Keratin treatment helps to undo this damage by filling the empty spaces in the hair strands with protein to make them thicker, smoother, softer, and shinier. However, these results are only temporary, after which you will have to repeat the treatment. (6)
The good thing is that this treatment does not expose your hair to any chemicals or physical trauma, so you don’t have to worry about any adverse side effects.
4. Using the right hair grooming tools
Using the right hair grooming tools can help you avoid split ends. Regular hair brushing and styling is often the source of a great deal of hair damage, either because you are doing it too much, too aggressively, or with the wrong kind of tools.
You have to be mindful about your daily hair grooming practices, especially if you are prone to split ends. Be gentle when brushing or detangling your hair. Use a paddle brush with soft boar bristles or a wide-bristled comb made of wood or real horn.
Don’t use teasing combs, brushes or combs with burrs, or brushes with metallic bristles, which can tug at your hair and cause breakage or split ends.
How to Identify Split Ends at Home
Split ends tend to come back even after hair trimming if you don’t observe proper hair care. If not tended to in time, the hair damage can extend to the entire length of the hair. Thus, early treatment followed by a consistent hair care routine is the only way to get rid of split ends for good.
For this purpose, it is important that you learn to identify split ends yourself so that you can stop the hair damage right at the beginning stage. The more advanced the hair damage, the harder it will be to repair.
Closely examine the state of your hair in the mirror for signs of breakage and split ends, and go for a hair trim if needed. A good rule of thumb is to get your hair trimmed every 3–4 months.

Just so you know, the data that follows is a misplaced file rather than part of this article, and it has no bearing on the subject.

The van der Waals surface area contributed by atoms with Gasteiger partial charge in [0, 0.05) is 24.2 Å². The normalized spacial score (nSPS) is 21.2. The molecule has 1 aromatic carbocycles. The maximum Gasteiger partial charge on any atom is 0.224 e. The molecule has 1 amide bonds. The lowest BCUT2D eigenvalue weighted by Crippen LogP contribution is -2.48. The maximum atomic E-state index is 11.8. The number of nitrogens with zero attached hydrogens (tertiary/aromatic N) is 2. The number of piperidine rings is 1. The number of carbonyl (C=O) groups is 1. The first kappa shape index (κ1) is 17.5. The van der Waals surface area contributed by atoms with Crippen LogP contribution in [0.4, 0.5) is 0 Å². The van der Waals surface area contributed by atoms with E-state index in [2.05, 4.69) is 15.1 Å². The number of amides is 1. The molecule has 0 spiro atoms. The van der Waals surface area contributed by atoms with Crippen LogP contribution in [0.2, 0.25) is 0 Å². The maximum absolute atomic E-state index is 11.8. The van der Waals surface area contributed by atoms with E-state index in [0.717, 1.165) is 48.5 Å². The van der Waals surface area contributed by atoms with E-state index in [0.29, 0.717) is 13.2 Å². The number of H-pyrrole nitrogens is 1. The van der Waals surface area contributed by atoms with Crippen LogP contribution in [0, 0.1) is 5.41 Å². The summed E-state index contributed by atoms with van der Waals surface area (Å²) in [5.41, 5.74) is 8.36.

Regularly examining your hair can help you detect hair damage in its early stages. This is how you can detect split ends at home:
- Make a center parting and divide the hair on both sides into small sections.
- Closely examine each section by holding it between your middle and index fingers.
- Your hair is in bad shape if the hair strands are dry, brittle, and losing color, look and feel frayed, get tangled easily, and have multiple heads.
When to See a Doctor
Everyone gets split ends from time to time, which can either be repaired through intensive hair care at home or removed altogether with a hair trimming session at the salon.
But this problem may require a visit to the dermatologist if:
- It becomes increasingly frequent despite regular trimming and hair care.
- It is accompanied by excessive hair fall or other hair and scalp problems.
- Your hair becomes increasingly frizzy, dull, and dry.
Your hair is exposed to dust, heat, and the sun daily and may be always treated with chemical hair products. This constant onslaught of irritants is bound to induce some degree of hair damage, and there’s only so much you can do to prevent it. Over time, the multiple layers of the hair shaft start to come apart, resulting in split ends.
A good hair care routine is not a guarantee against split ends, but your best bet to minimize their occurrence. Washing and styling your hair regularly make it more prone to hair damage, and you will have to take extra measures for hair repair.
Depending on the extent of hair damage, you can treat split ends with home-based hair care or professional hair treatments at the salon. But in many cases, the problem is irreversible and can only be corrected by chopping off the damaged ends of the hair.
In any case, you must check your hair regularly for signs of damage or split ends, and go for regular trims. The idea is to catch the problem early before it spreads to the rest of the hair and causes deeper-level damage, which is usually difficult to treat.